If I Have a Health Condition, Should I Get the COVID-19 Vaccine?
As the COVID-19 vaccine becomes more widely available, many people wonder whether it's right for them. BJC HealthCare wants you to have the information you need to make the right decision for yourself and your loved ones.
If you're pregnant or have a health condition such as diabetes, for example, it's important to be as informed as possible. You should always consult with your doctor about the specifics of your health condition, but here's some general information provided by our experts:
Heather Lopez, BJC Medical Group obstetrician-gynecologist with offices at Missouri Baptist Medical Center and the BJC Outpatient Center at Ellisville, encourages moms-to-be to take standard safety precautions during their pregnancy that non-pregnant women would take. "The majority of information we have now suggests that healthy pregnant women who get coronavirus will likely have a mild to moderate illness. However, we continue to recommend preventative measures including hand washing, physically distancing and wearing a mask."
Abby Chitwood, BJC Medical Group obstetrician-gynecologist with offices at Missouri Baptist Medical Center and the BJC Outpatient Center at Ellisville, urges moms-to-be to have a conversation with their provider to get clear information about the vaccine. She shares with her patients, "Guidance from the Centers for Disease Control and Prevention, the American College of Obstetrics and Gynecology and the Society for Maternal Fetal Medicine recommend women who are pregnant have access to the vaccine. There have been no red flags or reported cases of serious side effects among pregnant women."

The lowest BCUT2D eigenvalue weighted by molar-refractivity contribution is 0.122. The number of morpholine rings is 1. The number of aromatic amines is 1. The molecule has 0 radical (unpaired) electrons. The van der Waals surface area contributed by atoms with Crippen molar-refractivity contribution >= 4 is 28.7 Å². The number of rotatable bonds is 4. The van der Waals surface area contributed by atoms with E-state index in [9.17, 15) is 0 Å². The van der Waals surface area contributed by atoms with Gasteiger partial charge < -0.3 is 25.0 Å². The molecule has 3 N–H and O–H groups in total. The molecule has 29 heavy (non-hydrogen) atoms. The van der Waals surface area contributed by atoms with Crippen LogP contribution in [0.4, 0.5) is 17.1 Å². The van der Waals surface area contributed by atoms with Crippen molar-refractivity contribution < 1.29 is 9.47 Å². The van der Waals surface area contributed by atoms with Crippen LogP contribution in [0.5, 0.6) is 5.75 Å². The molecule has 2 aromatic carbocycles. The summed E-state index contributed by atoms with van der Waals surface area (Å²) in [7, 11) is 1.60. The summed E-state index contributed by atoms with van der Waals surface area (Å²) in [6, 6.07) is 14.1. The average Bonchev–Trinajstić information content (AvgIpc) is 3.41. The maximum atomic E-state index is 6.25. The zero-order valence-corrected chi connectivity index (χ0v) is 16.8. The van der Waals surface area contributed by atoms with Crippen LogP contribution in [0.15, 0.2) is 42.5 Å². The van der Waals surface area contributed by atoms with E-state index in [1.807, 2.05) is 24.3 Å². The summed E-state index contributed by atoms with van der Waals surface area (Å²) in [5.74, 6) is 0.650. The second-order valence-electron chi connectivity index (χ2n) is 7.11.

Pawel Dyk, MD, Missouri Baptist Medical Center oncologist, warns of the complications of cancer patients contracting the virus. "It is known that people with pre-existing health conditions such as cancer are at a higher risk of experiencing a severe COVID-19 infection. COVID-19 is a highly contagious virus, and while it has the potential to make even healthy individuals critically ill, it can be even more dangerous for those who are the most vulnerable."
Based on the opinions of physicians and other experts, we recommend that cancer patients who have completed their treatment get the vaccine. Cancer patients who have not completed their treatment should discuss risks and benefits with their oncologist.
The CDC has recommended that individuals with heart conditions be a high priority for getting the vaccine because of their elevated risk. Bradley Witbrodt, BJC Medical Group cardiologist at MoBap, agrees. "Patients with high blood pressure, heart disease and heart failure tend to experience more severe symptoms of COVID-19, which is why the vaccination is especially important for this group."
The Pfizer-BioNTech, Moderna and Johnson & Johnson vaccines were tested in people with heart conditions and were found to be safe and effective. "People may experience some side effects like headache, muscle pain and fatigue, but these usually go away in a few days and mean that the body is building protection."
BJC Medical Group endocrinologists Robert Rilpuou, MD, and Puspalatha Sajja, MD, say the vaccine is safe for people with diabetes – and both encourage their patients with diabetes to get the vaccine.
"Data from the CDC have shown a 20% increase in mortality among diabetic patients. Mortality increases significantly if they have other co-morbid conditions," said Dr. Rilpuou "The vaccine is safe for diabetic patients barring other contraindications. We strongly encourage diabetic patients to get vaccinated."